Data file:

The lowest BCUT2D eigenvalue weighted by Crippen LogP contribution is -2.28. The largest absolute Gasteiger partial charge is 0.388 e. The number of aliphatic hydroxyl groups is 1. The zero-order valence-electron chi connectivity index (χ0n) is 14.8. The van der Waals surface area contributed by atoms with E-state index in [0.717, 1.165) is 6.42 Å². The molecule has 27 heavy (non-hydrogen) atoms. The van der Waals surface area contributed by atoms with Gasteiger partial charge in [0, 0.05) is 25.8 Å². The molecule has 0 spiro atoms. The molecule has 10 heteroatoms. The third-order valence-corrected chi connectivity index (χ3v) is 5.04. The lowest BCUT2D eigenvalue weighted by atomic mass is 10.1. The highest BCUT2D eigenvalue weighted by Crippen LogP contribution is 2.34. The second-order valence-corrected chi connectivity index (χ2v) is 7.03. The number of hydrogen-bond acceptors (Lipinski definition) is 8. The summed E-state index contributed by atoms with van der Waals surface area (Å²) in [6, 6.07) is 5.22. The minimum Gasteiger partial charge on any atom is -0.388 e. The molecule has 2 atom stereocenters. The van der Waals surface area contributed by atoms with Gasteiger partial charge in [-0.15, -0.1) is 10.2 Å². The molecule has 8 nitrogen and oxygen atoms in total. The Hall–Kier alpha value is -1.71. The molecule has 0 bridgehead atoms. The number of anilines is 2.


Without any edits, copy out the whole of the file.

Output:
The lowest BCUT2D eigenvalue weighted by Crippen LogP contribution is -2.28. The largest absolute Gasteiger partial charge is 0.388 e. The number of aliphatic hydroxyl groups is 1. The zero-order valence-electron chi connectivity index (χ0n) is 14.8. The van der Waals surface area contributed by atoms with E-state index in [0.717, 1.165) is 6.42 Å². The molecule has 27 heavy (non-hydrogen) atoms. The van der Waals surface area contributed by atoms with Gasteiger partial charge in [0, 0.05) is 25.8 Å². The molecule has 0 spiro atoms. The molecule has 10 heteroatoms. The third-order valence-corrected chi connectivity index (χ3v) is 5.04. The lowest BCUT2D eigenvalue weighted by atomic mass is 10.1. The highest BCUT2D eigenvalue weighted by Crippen LogP contribution is 2.34. The second-order valence-corrected chi connectivity index (χ2v) is 7.03. The number of hydrogen-bond acceptors (Lipinski definition) is 8. The summed E-state index contributed by atoms with van der Waals surface area (Å²) in [6, 6.07) is 5.22. The minimum Gasteiger partial charge on any atom is -0.388 e. The molecule has 2 atom stereocenters. The van der Waals surface area contributed by atoms with Gasteiger partial charge in [-0.15, -0.1) is 10.2 Å². The molecule has 8 nitrogen and oxygen atoms in total. The Hall–Kier alpha value is -1.71. The molecule has 0 bridgehead atoms. The number of anilines is 2.